How far back are we willing to go before we dispense with the guilt?
Among the many infographics, memes, and articles outlining the sins of America, a new one popped into my view that displayed for those willing to take part in the guilt as to which indigenous lands we live on. I did not look at this graphic with any depth — there was no need. The fact was that after England and the other European nations landed in the Americas, they participated in many campaigns designed to flush natives from their lands and take them over. Classic imperial colonialism… amiright?
Examining the past from the lofty perch I reside, it is easy to see that the colonialism was clearly wrong. That taking the lands from those who lived there first was immoral. But then again, how far back do I want to examine this trend? And then, how much do I (or we) truly understand from our positions? Do we really know the choices that were available to those participating in the history of the past?
History shows much in how the human world was shaped and reshaped by wars, conflicts, natural events, and more. Nations rise and fall, peoples are driven from their homes, and still more are enslaved or murdered. It is an ugly, wretched view. So how far back? Are we only going back to the 1600s and to the transatlantic slave trade? Or back to the beginnings of the Spanish conquistadors? Or do we go back to the Middle Ages, when Europe was in constant upheaval? Or Muhammad’s conquest of the Middle East? How about during the Roman Empire and the Celtic Holocaust?
Similar to these events, Native American histories show similar times of war, where people killed one another and lands changed hands — most often violently. It is arguable that there are few human cultures that weren’t embroiled in these activities at some historical time of their existence.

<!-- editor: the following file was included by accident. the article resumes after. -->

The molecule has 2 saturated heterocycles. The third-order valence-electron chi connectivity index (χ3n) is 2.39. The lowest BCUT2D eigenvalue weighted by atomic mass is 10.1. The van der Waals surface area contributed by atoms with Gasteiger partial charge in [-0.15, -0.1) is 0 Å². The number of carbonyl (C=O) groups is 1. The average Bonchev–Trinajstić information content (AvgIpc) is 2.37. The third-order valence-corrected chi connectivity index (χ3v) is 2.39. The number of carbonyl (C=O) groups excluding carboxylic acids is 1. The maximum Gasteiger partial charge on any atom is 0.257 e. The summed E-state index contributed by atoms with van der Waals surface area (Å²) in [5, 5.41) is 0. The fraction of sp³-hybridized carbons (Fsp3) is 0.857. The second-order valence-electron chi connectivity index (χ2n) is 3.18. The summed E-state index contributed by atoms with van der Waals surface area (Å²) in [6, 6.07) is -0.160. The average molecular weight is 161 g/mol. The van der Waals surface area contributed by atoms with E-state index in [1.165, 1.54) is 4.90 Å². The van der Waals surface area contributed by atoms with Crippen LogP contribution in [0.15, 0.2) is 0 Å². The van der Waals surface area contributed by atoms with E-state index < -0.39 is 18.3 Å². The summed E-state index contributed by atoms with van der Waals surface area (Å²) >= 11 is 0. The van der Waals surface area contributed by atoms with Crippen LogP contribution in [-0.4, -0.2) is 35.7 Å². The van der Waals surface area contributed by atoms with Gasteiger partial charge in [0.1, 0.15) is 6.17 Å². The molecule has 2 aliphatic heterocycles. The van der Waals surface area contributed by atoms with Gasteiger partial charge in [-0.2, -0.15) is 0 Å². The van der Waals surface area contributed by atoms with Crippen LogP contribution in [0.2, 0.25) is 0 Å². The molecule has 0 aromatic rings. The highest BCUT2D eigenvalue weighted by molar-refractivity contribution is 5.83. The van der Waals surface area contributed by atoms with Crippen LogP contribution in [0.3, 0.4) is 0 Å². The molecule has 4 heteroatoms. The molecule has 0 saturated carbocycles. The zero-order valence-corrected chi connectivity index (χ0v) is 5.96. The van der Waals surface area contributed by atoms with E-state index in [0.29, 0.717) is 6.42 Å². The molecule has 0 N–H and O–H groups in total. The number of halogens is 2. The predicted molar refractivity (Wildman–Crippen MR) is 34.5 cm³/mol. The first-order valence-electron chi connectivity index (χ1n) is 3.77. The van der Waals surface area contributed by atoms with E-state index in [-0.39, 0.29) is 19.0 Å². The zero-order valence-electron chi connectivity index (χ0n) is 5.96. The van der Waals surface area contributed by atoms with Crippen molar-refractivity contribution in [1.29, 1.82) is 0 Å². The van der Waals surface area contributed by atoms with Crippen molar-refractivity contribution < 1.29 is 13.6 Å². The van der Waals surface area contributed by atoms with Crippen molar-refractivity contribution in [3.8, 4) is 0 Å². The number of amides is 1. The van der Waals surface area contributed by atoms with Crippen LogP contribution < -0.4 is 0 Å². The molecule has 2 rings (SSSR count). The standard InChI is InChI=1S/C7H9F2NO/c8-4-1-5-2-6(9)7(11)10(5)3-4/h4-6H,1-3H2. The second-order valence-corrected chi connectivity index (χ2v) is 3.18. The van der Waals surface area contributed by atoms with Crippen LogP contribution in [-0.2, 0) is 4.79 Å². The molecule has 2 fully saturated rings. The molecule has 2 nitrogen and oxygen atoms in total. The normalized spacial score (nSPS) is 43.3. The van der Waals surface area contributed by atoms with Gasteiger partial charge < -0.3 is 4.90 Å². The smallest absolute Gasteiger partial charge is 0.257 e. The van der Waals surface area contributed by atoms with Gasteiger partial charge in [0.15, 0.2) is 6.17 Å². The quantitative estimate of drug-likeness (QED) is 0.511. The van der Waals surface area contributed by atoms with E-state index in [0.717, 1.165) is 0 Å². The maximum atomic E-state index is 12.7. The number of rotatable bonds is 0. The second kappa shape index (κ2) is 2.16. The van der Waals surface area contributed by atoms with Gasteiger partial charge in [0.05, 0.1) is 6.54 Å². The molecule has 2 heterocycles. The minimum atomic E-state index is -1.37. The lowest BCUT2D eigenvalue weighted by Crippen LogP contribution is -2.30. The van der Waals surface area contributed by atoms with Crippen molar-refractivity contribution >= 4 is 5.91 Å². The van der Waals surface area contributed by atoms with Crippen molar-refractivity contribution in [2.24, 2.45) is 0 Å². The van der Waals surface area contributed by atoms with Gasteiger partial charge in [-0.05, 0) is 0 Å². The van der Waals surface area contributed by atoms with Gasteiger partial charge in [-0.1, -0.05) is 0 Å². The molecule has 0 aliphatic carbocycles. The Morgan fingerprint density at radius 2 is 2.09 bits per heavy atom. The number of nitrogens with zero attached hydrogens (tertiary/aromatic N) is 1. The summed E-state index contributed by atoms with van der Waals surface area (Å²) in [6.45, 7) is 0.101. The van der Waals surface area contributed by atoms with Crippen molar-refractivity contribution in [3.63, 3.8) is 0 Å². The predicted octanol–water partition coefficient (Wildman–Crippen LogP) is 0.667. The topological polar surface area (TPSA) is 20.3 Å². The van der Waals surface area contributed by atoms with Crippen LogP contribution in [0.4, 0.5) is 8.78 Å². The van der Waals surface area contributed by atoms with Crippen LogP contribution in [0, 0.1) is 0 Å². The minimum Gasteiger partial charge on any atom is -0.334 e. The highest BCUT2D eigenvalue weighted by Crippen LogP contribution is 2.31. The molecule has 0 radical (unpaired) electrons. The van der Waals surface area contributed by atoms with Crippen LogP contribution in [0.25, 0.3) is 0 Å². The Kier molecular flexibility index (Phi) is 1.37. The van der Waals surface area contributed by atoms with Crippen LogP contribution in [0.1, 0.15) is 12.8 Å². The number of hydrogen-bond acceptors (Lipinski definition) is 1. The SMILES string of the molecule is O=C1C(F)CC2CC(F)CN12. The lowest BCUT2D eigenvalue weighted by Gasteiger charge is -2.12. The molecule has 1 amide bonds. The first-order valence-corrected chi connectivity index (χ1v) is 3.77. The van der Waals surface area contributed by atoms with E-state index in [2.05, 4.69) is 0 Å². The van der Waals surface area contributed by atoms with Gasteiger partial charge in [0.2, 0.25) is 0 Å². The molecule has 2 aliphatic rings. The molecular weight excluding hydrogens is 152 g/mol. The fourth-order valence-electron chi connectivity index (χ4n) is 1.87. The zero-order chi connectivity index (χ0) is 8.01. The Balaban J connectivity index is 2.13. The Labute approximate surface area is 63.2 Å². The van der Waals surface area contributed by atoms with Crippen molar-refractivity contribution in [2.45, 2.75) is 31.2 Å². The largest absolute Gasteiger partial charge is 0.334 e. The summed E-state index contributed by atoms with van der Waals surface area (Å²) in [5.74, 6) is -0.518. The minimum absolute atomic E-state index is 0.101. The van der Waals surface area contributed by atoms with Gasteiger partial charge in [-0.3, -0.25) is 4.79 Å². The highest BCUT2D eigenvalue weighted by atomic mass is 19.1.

Humanity is complicated. We tend to forget that much like our time, it would be stupid to assume that events of the past were cut-and-dry simplistic tales. They were just as complex — maybe more so or even less so — as current times. Like the idiot on the couch on Monday morning critiquing the events of the prior day’s football game with absolute clarity on what should have been done or not done — without having the experience of being on the field during the game and aided with the full results of what each decision yielded — we look at history with our own preconceptions, all guided by our modern sensibilities and the full lessons of what choices in the past have wrought.
We shouldn’t feel guilty for the choices that groups to which we belong to have made in history. The past is but memory; it is gone. There is nothing that can change it. Only the whispers of things left behind from a small piece of it remain to which we can only hope to interpret correctly. And again, trying to make amends, or provide reparations for events, can get ugly and complicated very fast. Again, how far back are we willing to go and to whom do we owe? Our current world is built both upon the great things done in history and the terrible things. Change any event, good or bad, and we do not know how that will alter the course of what had transpired since.
Why do we feel so guilty, though? Or why is it that others insist we should? Partly it has to do with how today’s societies are all built from history. We know that groups both excelling and suffering each have their existence to thank on the choices made in the past.
Even as we might participate in the systems that were built — rightly or wrongly — on the institution that is history, we should not feel guilty for their existence. Perhaps in some ways the continued existence of institutions is a problem, but lamenting their existence is unhelpful. Cataloging the pains of the past is futile. What we do now is all that matters. How we behave now is what should make the difference. The past is the past. What has transpired is unchangeable. However, if we move forward, not trying in vain to right the wrongs of the past, but rather make right of the present, we can make a difference.